Residual tide gauge records for Gibraltar and Newlyn
Analysis by Alexander B. Rabinovich, D.Sc. - Institute of Ocean Sciences, Canada (30 Jan 2005)

Philip Woodworth, Permanent Service on Mean Sea Level (POL, Liverpool, UK) kindly sent me the residual tide gauge records for Gibraltar and Newlyn; suggesting that I try to examine these records more carefully (from the preliminary analysis "nothing obvious can be seen"). Unfortunately, both records have 15-minute sampling interval, which is not for tsunami analysis. Nevertheless, I decided to try and the results were quite interesting.

The main problem causing difficulties for the tsunami analysis of these records were significant low-frequency oscillations. In particular, it was a surge in Newlyn with maximum height (~30 cm) at approximately 00:00 UTC, December 28. Besides, both records had quite evident seiche oscillations. Therefore, to suppress these
low-frequency oscillations I used a high-pass (6-hour) Kaiser-Bessel filter and examine the filtered data.

The record in Gibraltar indicated a train of oscillations with maximum troug-to-crest height of about 3.5 cm beginning at about 07:00 UTC, December 27, i.e. about 30 hrs after the main Sumatra shock.
However, the visible period of these oscillations (~1.5 hrs) is by my opinion too large for tsunami waves.


The Newlyn record (above) is quite different from this point of vie. It has very clear tsunami-like oscillations. Certainly, we cannot exclude the possibility that these oscillations were associated with the cyclone passage (that induced the observed storm surge). However, the general character of oscillations, the observed periods (40-60 minutes), relatively abrupt beginning, arrival time (that is in good agreement with the Bermuda/Atlantic City/Halifax timing), and long ringing are important arguments that the recorded oscillations are associated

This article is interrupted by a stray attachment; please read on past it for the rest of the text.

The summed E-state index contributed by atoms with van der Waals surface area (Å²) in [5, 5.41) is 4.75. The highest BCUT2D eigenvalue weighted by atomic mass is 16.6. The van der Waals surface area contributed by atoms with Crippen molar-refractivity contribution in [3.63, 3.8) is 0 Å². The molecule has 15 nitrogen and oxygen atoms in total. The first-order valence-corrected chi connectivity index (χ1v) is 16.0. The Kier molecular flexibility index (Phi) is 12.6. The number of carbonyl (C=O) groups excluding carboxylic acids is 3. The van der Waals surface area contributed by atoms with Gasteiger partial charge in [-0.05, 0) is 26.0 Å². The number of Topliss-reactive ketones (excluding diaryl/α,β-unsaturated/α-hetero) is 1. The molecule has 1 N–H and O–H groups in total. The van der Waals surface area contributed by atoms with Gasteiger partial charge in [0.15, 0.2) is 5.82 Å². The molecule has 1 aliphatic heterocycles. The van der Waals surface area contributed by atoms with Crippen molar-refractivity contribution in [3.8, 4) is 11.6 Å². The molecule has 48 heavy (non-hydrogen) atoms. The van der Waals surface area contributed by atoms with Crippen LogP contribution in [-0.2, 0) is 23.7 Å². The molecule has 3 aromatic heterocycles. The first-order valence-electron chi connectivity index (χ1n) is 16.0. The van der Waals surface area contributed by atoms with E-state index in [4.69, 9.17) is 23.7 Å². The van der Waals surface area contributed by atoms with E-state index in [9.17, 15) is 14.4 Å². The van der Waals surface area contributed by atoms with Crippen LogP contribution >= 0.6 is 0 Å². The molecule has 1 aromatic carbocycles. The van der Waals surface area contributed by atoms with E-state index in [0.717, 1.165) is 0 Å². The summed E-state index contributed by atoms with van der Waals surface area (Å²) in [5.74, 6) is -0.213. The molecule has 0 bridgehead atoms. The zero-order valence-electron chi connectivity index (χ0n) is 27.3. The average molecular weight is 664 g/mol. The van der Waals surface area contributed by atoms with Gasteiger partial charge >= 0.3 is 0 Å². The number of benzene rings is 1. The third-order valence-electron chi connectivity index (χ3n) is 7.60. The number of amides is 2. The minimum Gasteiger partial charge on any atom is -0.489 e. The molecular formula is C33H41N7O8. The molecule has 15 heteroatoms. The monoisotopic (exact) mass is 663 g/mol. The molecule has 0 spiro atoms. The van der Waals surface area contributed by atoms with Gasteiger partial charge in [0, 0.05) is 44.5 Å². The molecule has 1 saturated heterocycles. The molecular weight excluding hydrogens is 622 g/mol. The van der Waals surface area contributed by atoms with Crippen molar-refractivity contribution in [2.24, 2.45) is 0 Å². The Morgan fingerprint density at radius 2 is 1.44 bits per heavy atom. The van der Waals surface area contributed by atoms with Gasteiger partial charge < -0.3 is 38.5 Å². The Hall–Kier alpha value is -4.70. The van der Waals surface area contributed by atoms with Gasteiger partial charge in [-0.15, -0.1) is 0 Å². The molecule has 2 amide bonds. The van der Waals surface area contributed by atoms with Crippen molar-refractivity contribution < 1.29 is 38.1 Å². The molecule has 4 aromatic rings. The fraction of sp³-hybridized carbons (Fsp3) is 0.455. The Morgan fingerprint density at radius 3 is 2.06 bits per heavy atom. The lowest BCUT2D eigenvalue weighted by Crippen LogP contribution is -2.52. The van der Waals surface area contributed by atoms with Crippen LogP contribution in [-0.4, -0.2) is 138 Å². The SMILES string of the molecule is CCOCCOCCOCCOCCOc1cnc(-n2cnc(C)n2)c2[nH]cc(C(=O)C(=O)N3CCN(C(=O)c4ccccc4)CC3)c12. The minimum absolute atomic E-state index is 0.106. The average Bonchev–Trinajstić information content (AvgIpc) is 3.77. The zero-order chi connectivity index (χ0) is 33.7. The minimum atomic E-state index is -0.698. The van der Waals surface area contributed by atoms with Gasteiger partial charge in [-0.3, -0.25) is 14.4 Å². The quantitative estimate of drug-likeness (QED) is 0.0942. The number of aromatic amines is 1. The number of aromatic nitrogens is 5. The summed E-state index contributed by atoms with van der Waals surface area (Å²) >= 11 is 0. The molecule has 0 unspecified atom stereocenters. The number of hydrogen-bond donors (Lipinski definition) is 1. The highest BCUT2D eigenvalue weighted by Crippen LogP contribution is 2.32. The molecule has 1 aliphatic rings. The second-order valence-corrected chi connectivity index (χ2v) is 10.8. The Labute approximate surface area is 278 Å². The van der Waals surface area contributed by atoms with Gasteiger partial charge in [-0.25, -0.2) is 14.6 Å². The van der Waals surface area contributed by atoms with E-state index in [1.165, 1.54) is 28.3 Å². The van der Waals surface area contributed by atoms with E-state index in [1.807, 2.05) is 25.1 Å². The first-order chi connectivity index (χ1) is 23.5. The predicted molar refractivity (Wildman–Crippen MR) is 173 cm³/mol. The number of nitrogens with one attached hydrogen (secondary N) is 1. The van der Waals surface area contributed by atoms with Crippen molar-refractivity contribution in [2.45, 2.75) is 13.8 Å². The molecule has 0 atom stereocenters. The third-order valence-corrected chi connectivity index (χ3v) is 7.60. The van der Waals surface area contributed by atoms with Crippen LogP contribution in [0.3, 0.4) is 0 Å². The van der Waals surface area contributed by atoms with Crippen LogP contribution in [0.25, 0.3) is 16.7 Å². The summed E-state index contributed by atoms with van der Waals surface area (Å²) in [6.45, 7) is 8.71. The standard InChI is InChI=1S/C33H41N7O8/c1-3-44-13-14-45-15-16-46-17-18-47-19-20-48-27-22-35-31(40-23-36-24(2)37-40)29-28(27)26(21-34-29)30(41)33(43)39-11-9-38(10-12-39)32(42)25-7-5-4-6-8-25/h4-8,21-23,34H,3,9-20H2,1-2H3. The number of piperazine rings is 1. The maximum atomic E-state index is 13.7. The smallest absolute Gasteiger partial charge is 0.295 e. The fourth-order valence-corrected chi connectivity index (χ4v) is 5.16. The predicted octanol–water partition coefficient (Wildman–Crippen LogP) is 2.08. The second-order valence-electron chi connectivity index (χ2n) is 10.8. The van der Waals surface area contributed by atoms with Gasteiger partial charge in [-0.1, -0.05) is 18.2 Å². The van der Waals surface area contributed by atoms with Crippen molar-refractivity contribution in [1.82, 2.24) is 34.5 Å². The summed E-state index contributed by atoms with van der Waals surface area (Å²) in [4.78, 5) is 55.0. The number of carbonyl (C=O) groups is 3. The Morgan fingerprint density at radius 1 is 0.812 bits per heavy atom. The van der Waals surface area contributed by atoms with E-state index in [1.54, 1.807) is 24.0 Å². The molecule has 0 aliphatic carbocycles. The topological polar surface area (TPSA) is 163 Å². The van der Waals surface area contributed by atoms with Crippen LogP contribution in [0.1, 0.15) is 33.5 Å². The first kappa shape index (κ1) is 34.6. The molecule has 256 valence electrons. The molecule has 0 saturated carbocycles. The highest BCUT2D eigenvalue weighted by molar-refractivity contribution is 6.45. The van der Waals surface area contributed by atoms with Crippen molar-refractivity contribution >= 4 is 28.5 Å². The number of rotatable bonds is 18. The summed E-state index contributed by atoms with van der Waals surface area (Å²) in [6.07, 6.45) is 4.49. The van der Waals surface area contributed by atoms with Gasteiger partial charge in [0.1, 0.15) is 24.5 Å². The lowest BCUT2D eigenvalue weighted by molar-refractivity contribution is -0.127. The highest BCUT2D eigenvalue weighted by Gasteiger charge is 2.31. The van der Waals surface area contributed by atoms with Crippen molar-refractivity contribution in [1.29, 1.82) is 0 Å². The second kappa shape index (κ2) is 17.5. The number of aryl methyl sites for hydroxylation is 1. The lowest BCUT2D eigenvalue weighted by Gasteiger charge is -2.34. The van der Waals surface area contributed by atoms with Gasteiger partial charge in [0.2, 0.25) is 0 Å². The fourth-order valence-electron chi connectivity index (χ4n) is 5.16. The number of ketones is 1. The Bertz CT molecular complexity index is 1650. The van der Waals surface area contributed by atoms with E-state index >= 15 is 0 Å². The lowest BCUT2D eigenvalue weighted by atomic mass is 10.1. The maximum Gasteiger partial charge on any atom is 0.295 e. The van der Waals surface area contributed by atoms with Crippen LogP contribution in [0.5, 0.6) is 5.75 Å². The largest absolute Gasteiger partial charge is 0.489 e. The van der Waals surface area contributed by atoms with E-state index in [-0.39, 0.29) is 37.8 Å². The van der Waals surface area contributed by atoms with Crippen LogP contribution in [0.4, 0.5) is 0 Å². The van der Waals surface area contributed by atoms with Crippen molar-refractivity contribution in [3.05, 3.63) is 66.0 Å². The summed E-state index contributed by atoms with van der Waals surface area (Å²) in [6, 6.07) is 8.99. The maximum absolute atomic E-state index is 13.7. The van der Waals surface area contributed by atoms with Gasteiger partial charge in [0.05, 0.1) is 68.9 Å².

with the Sumatra tsunami. Newlyn is located near the southwestern end of Cornwall Peninsula and this is the most natural site to record the tsunami waves arriving to the northeastern Atlantic (Newlyn is open for such waves, while Gibraltar is in a shadow). The Sumatra tsunami waves have been clearly recorded in the Aleutian Islands, so we should not be surprized that they reached England!

The parameters of the Newlyn are the following:

1st train: Arrival ~07:45 UTC, Dec. 27 (about 30 hrs 45 min after
the main shock);
Max height 5 cm;
Periods ~ 60 min (note that 15-min sampling causing problems
in detecting exact periods)

2nd (main) train: Arrival ~14:30 UTC, Dec 27 (37 hrs 30 min)
Max height 16 cm
Periods 45-60 min.

Alexander B. Rabinovich, D.Sc.
Institute of Ocean Sciences
9860 West Saanich Rd.
Sidney, BC, V8L 4B2 Canada
Fax: (+1-250)-363-6746
Tel: (+1-250)-363-6668